- Common sense and economic growth will fuel green movement
ENG does design work for municipalities, sewers, water mains, private developments and site planning. "Our best projects are ones that you never see, and we hope you don't see them," he says.
- Proposed Legislation Seeks to Revise Lead-Based Paint Rules
Lead-based paint exists in millions of homes in Michigan and throughout the United States. Although lead-based paint was banned in 1978, dust and chips from deteriorating old paint still pose a health risk. At the same time, it is extremely easy to become enmeshed in EPA enforcement for simple paperwork errors. Legislation introduced in 2012 seeks to resolve that issue, among other issues raised by EPA's Rule.
- State building codes survive federal court scrutiny
State governments are mandating energy efficiency requirements for builders. These requirements have faced some pushback by builders. As long as the legislation does not require the use of products that are already governed by federal efficiency standards, they will survive judicial scrutiny.
- Behind The Drywall Tour
The Meadowlark Builders "Behind The Drywall Tour" this Friday, Saturday and Sunday, April 20 thru 22, 2012 is proving to be a popular annual event.
- Matt Grocoff: Creating Michigan's first net-zero energy home
"Greening our homes is the best way to save money, help the economy, create jobs, make our homes more comfortable and help to avoid climate catastrophe and protect the one home we share."
82-year-old building becomes first in world to be designated double-platinum LEED-certified
- Steve Roznowski talks with Kirk Heinze on WJR
EAST LANSING, Mich. – The Christman building in downtown Lansing has become the world’s first double-platinum LEED-certified building.
The building isn’t new; in fact, it’s been around for 82 years, well before it became the corporate headquarters for Christman Company, a construction management company.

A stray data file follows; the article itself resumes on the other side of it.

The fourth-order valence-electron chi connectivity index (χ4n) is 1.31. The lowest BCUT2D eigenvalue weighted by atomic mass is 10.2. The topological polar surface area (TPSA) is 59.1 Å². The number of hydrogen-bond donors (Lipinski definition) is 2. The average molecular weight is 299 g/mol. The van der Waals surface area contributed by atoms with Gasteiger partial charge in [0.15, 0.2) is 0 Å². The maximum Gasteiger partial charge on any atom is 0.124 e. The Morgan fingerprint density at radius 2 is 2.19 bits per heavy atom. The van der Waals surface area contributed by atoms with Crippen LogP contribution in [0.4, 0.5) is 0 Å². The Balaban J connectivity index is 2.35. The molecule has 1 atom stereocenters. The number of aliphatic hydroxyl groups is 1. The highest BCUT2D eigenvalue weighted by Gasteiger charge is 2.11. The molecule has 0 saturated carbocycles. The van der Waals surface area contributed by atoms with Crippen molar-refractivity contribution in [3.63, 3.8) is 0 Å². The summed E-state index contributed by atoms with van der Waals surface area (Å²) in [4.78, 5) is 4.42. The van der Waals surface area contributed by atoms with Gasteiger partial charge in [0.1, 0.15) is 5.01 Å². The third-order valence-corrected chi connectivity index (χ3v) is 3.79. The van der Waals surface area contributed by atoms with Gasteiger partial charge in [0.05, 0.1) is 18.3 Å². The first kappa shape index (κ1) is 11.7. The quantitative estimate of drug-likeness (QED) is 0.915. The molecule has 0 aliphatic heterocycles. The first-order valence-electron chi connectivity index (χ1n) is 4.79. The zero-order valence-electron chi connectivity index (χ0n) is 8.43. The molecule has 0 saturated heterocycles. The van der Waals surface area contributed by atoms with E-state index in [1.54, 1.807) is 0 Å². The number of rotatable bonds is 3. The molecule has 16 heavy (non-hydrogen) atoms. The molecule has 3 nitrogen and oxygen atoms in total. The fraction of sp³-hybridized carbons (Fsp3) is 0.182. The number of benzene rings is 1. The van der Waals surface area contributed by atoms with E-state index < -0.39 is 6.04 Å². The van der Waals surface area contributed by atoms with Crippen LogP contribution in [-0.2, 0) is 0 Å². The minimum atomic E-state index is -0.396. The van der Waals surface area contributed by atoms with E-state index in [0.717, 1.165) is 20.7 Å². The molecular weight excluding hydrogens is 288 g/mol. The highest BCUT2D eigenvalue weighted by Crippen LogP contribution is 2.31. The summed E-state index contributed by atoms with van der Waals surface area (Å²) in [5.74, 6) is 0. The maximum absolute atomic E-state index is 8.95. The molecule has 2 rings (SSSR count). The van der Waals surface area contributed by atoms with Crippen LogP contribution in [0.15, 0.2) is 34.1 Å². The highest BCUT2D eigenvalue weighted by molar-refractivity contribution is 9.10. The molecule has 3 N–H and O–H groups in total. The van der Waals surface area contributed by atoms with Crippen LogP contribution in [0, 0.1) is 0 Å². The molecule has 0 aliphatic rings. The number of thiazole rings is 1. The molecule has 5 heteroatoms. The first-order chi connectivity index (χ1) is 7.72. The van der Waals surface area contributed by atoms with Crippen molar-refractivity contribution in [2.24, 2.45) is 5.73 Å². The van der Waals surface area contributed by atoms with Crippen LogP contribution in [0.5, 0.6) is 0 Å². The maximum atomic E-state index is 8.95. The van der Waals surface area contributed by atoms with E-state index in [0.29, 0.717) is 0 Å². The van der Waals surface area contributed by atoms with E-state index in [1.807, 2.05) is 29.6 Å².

For Steve Roznowski, the chairman and CEO of the Christman Company, it makes sense for the company to strive for Leadership in Energy and Environmental Design, or LEED, certification.
“We see a real synergy with our dedication to historic preservation and our dedication to green and sustainable buildings,” he says. “It’s just logical for a building that’s already there and has already got an embodied energy. … It is a shame to waste.”
According to the U.S. Green Building Council, which developed the LEED certification system, “LEED provides building owners and operators a concise framework for identifying and implementing practical and measurable green building design, construction, operations and maintenance solutions.”
“A lot of people think it is strictly related to energy efficiency, which is a component of it,” says Roznowski, “but it really looks at the entire building.”
LEED certification takes into account a building’s interaction with its environment, its connectivity to the community, its indoor environmental quality and its operating efficiency, he says.
The Christman Building is not only platinum certified for its core in shell – its construction – but also for its interior.
The building has raised access floors so heating and ventilating comes up through the floor and about 95 percent of the work spaces have access to sunlight, says Roznowski.
“The fresh air in the building, the daylight in the building, create a vibrancy and an energy here that I think all of our people really feel and appreciate,” he says.
“When you move onto the interior fit-out, you start looking at materials, carpeting and wall coverings,” says Roznowski. “Materials that come from sustainable sources that are manufactured within a close radius of the facility itself, so that you aren’t burdening the ecology with transportation and the costs with that and related pollution.”
While some may believe that constructing a building to be LEED certified is too expensive, Roznowksi says that it doesn’t need to be – there are plenty of tax incentives available for historic buildings and green buildings.
“You have to make yourself knowledgeable,” he says. With knowledge and planning, one can build a LEED-certified building without a high cost. It also takes a little creativity, he says.
“But it’s not totally focused on, as I like to say, making sure that your flooring is made out of recycled oatmeal or some of the more ridiculous things that you hear about,” says Roznowksi. “But really just creating a healthy environment. That’s really what I’m proudest of.”
“It just feels good,” he says. “I know I feel great coming in here in the morning and seeing our atrium all lit up with fresh sunshine.”
Click on the arrow above to hear Roznowski's August 20 Greening of the Great Lakes conversation with Kirk Heinze. Greening of the Great Lakes airs Friday evenings at 7 on News/Talk 760 WJR.
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